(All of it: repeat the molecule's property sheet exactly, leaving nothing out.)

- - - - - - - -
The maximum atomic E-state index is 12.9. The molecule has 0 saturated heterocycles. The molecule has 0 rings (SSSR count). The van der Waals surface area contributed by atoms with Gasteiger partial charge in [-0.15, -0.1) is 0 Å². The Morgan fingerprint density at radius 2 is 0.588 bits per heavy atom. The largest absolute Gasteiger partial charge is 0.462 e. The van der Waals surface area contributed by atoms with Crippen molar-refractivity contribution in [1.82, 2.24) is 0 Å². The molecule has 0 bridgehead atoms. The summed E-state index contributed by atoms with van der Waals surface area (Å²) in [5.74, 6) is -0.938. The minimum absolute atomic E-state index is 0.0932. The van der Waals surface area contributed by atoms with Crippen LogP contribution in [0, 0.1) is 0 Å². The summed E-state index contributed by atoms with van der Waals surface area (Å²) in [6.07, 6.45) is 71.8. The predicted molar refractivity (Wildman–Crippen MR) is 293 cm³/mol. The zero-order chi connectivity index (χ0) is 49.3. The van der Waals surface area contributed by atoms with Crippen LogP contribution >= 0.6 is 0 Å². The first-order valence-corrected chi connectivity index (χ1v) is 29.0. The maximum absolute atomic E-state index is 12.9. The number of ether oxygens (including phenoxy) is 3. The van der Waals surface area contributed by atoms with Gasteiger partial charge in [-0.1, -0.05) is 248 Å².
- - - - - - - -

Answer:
The maximum atomic E-state index is 12.9. The molecule has 0 saturated heterocycles. The molecule has 0 rings (SSSR count). The van der Waals surface area contributed by atoms with Gasteiger partial charge in [-0.15, -0.1) is 0 Å². The Morgan fingerprint density at radius 2 is 0.588 bits per heavy atom. The largest absolute Gasteiger partial charge is 0.462 e. The van der Waals surface area contributed by atoms with Crippen molar-refractivity contribution in [1.82, 2.24) is 0 Å². The molecule has 0 bridgehead atoms. The summed E-state index contributed by atoms with van der Waals surface area (Å²) in [5.74, 6) is -0.938. The minimum absolute atomic E-state index is 0.0932. The van der Waals surface area contributed by atoms with Crippen LogP contribution in [0, 0.1) is 0 Å². The summed E-state index contributed by atoms with van der Waals surface area (Å²) in [6.07, 6.45) is 71.8. The predicted molar refractivity (Wildman–Crippen MR) is 293 cm³/mol. The zero-order chi connectivity index (χ0) is 49.3. The van der Waals surface area contributed by atoms with Crippen LogP contribution >= 0.6 is 0 Å². The first-order valence-corrected chi connectivity index (χ1v) is 29.0. The maximum absolute atomic E-state index is 12.9. The number of ether oxygens (including phenoxy) is 3. The van der Waals surface area contributed by atoms with Gasteiger partial charge in [-0.1, -0.05) is 248 Å².